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Shaping the next phase of the energy transition

Release date: 4 November 2017

Brian Gilvary, chief financial officer

European Regional Meeting, London, UK

Hello everyone, it’s a pleasure to be part of this panel today and I look forward to lively discussions on the topics.



Before we do I’d like to add my take thoughts on today’s debate. And to do so I will first take a look back on the energy transitions and industrial revolutions of the past, which are instructive and frankly extraordinary achievements by mankind.

Looking at the centuries prior to 1870, they were dominated by mostly agrarian societies with the very beginning of mechanisation, steam power and the weaving loom for cloth and tapestry in the latter part of the eighteenth century.

Traditional biomass – wood – was the energy staple and coal was just beginning to enter the mix. In 1800 the global population was hundreds of millions and energy use was 20 exajoules; which is about roughly 22 times the total annual UK electricity consumption today. So, very modest.

With the emergence of the Industrial Revolution coal ushers in the first major energy transition in the 1870s and beyond, with electricity, mass production and assembly lines.

The start of the transition saw an increase in global energy demand to around 31 exajoules, with oil making up just 1% of the total energy share – unthinkable now.

Oil use rose to 15% after the First World War, driven by naval demand and Middle Eastern supply. Move forward another 30 years and by the end of the Second World War, the global population had grown to 2.5 billion and GDP exceeded $1 trillion. At the same time, energy consumption grew nearly threefold to 90 exajoules.

This period signalled the next phase of transition, with post-war industrialisation, mobility for many, and the continued growth of all fuels.

By the end of the 1990s, the global population had grown to 6 billion, and GDP had grown even faster to $6 trillion, while energy consumption swelled to 440 exajoules, nearly five times higher than at the end of World War II.

The pace of GDP growth in the next phase, driven by the rise of China, is even faster, nearly doubling to today, as the benefits of wealth creation move eastwards.

In parallel with this, the developed world began to experience the first significant energy efficiency gains, with total energy growing only half the rate of GDP.


Energy and the next phase

So that’s a potted history of energy, so what can we say about it today?

First of all, as has been the case in the past, it is still a fundamental building block for economic growth and global prosperity.

It has lifted people out of poverty, enhancing the life of those on lower incomes in countless ways through heat, cooling, light, mobility and many other areas.

And we are now entering a different and crucial phase of growth – an energy transition to the ‘lower carbon energy economy’.

Whilst the speed and mode of transition cannot be guaranteed with complete certainty, we do know that to continue to support global development and wealth creation, energy will grow, particularly in the non-OECD world – in particular in China, and India.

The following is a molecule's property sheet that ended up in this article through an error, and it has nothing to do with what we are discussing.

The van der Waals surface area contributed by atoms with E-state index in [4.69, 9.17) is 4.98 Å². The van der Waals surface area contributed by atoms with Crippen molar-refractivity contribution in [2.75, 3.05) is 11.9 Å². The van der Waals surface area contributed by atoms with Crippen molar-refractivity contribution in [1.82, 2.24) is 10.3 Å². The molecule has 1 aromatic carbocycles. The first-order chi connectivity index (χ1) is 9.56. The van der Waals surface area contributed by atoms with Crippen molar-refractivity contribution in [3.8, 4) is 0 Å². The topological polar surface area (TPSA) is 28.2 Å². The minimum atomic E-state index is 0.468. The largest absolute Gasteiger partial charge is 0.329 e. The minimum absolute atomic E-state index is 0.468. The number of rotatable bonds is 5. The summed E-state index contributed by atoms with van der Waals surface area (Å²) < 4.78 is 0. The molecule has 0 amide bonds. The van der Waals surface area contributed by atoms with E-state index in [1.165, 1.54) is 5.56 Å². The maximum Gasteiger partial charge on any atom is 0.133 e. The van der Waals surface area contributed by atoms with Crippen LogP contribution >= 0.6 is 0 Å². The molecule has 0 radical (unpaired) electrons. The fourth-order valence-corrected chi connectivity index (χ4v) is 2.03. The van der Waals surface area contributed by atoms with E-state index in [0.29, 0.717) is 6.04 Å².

Energy consumption could double by 2100 while the population is forecast to grow by 3.6 billion to 11.2 billion people.

At the same time we do know that we need to do this in a carbon-constrained world, and the historic Paris agreement in 2015 has set the trajectory.

Societal trends and demands will be key – this is not about supply push – known oil and gas resources today dwarf the world’s likely consumption, so we no longer see oil consumption peaking from supply constraints, rather demand peaking through efficiency gains and fuel switching.

It is also about supportive, consistent policy, enabling the approximately $1 trillion of financing for renewables and alternatives we will need every year, in addition to the $6 trillion required to meet EV infrastructure requirements.

There are other key policy drivers, to de-clutter our cities and improve air quality, for example.

And electrification of energy usage will continue, in transport and in the provision of distributed, off-grid solutions in the developing world.

In fact, the most radical shift we are likely to see may be in the power sector as electricity consumption of energy grows from just over 20% today to around 50% by the middle of this century.

Hence electrification of energy usage is almost more important than supply, as current trends on renewable electricity supply are beginning to offer scale solutions.

Finally, emerging and disruptive technologies will play a part in this fourth industrial and energy revolution in ways we can’t even imagine yet.


Managing the transition

The question to ask ourselves then is how do we all play a responsible role in championing this transition?

As populations and economies grow is it possible get to get to a place where the 7-plus billion people on the planet can enjoy an acceptable standard of living, when today’s average requires billions of people to live on a fraction of this, with the US achieving 3 times this level wastefully?

The unprecedented change to a low carbon world will require a collaborative approach and everybody has a role to play.

It’s imperative that our industry and other incumbent energy providers invest and lead the transition to remain financially viable in the future.

We need governments to provide clear, stable and effective policy frameworks.

And need consumers to demonstrate accountability through their choices.

Thanks for your time and I look forward to our discussion.